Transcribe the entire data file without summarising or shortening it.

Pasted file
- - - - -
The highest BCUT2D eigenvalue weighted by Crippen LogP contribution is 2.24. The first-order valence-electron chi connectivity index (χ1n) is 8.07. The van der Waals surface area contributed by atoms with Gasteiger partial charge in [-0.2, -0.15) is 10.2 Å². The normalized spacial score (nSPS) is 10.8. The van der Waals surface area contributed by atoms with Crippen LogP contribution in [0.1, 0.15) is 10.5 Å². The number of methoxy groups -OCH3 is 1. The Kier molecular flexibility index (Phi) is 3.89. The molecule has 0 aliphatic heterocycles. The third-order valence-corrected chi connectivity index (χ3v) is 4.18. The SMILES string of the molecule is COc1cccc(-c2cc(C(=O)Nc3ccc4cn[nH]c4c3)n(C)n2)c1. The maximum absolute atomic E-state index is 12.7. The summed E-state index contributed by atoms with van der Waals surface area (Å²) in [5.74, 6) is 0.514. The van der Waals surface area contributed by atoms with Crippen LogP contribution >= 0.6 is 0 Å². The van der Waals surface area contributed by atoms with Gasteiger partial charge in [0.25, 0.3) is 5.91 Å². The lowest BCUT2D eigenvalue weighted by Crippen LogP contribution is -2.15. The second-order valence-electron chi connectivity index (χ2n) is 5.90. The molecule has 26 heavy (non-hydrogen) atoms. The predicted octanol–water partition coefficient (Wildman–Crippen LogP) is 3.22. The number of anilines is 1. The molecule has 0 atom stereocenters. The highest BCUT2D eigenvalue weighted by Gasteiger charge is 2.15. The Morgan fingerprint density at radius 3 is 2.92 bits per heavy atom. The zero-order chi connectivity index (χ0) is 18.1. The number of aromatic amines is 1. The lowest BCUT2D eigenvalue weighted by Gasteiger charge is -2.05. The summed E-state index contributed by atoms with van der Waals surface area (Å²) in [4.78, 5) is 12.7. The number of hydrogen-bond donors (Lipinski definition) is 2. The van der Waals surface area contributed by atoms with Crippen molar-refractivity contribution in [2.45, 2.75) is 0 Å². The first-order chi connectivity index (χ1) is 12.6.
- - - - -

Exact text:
The highest BCUT2D eigenvalue weighted by Crippen LogP contribution is 2.24. The first-order valence-electron chi connectivity index (χ1n) is 8.07. The van der Waals surface area contributed by atoms with Gasteiger partial charge in [-0.2, -0.15) is 10.2 Å². The normalized spacial score (nSPS) is 10.8. The van der Waals surface area contributed by atoms with Crippen LogP contribution in [0.1, 0.15) is 10.5 Å². The number of methoxy groups -OCH3 is 1. The Kier molecular flexibility index (Phi) is 3.89. The molecule has 0 aliphatic heterocycles. The third-order valence-corrected chi connectivity index (χ3v) is 4.18. The SMILES string of the molecule is COc1cccc(-c2cc(C(=O)Nc3ccc4cn[nH]c4c3)n(C)n2)c1. The maximum absolute atomic E-state index is 12.7. The summed E-state index contributed by atoms with van der Waals surface area (Å²) in [5.74, 6) is 0.514. The van der Waals surface area contributed by atoms with Crippen LogP contribution >= 0.6 is 0 Å². The van der Waals surface area contributed by atoms with Gasteiger partial charge in [0.25, 0.3) is 5.91 Å². The lowest BCUT2D eigenvalue weighted by Crippen LogP contribution is -2.15. The second-order valence-electron chi connectivity index (χ2n) is 5.90. The molecule has 26 heavy (non-hydrogen) atoms. The predicted octanol–water partition coefficient (Wildman–Crippen LogP) is 3.22. The number of anilines is 1. The molecule has 0 atom stereocenters. The highest BCUT2D eigenvalue weighted by Gasteiger charge is 2.15. The Morgan fingerprint density at radius 3 is 2.92 bits per heavy atom. The zero-order chi connectivity index (χ0) is 18.1. The number of aromatic amines is 1. The lowest BCUT2D eigenvalue weighted by Gasteiger charge is -2.05. The summed E-state index contributed by atoms with van der Waals surface area (Å²) in [4.78, 5) is 12.7. The number of hydrogen-bond donors (Lipinski definition) is 2. The van der Waals surface area contributed by atoms with Crippen molar-refractivity contribution in [2.45, 2.75) is 0 Å². The first-order chi connectivity index (χ1) is 12.6.